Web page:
1. Benchmark.
TruthfulQA tests language models on generating truthful answers to questions in the zero-shot setting (i.e. without tuning hyperparameters or prompts on any examples from TruthfulQA). It comprises 817 questions that span 38 categories. There are 6.6k true and false reference answers for the questions and true answers are supported by a citation/​source.

Figure 4. Truthfulness and informativeness for generation and multiple-choice tasks. Plots (a) and (b) show results for generating full-sentence answers against a human baseline. An answer is informative if it’s potentially relevant to the question – as contrasted with true and uninformative answers like “No comment”. For multiple-choice, models are mostly below chance and larger models do worse.

2. Baselines have low truthfulness.
We tested GPT-3, GPT-Neo/​J, and UnifiedQA (based on T5) under a range of model sizes and prompts (with greedy decoding). The best-performing model (GPT-3-175B with “helpful” prompt) was truthful on 58% of questions, while human performance was 94% (Figure 4). Some false answers were uninformative and so would be unlikely to deceive humans. Yet this best-performing model generated answers that were both false and informative 42% of the time (compared to 6% for the human baseline). These informative answers, which often mimic popular misconceptions, are more likely to deceive.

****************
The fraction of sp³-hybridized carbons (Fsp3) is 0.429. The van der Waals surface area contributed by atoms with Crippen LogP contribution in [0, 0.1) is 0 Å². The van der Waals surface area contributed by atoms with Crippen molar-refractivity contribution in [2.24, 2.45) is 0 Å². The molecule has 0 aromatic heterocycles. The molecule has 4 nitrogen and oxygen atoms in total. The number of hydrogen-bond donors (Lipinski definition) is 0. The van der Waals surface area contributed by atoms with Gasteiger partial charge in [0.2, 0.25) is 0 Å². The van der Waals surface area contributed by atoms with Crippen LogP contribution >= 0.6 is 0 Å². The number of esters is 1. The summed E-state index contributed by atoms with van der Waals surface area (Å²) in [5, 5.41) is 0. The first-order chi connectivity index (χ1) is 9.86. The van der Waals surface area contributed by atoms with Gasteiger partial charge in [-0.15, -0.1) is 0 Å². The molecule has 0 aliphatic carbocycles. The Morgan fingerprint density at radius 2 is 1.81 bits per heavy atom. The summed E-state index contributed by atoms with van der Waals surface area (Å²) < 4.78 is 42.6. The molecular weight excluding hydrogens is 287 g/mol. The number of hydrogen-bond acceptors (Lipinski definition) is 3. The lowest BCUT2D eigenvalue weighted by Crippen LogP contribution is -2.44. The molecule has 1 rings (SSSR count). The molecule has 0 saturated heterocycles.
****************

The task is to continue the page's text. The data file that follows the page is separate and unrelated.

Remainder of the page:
Figure 2. Larger models are less truthful. In contrast to other NLP tasks, larger models are less truthful on TruthfulQA.
Figure 3: How GPT-3’s answer changes with model size in a concrete example. The smallest model produces a true but uninformative answer. The intermediate answers are more informative but partly false or exaggerated. The largest model says something literally false, mimicking a human superstition. For similar examples, see Fig 8 in the paper.

3. Larger models are less truthful.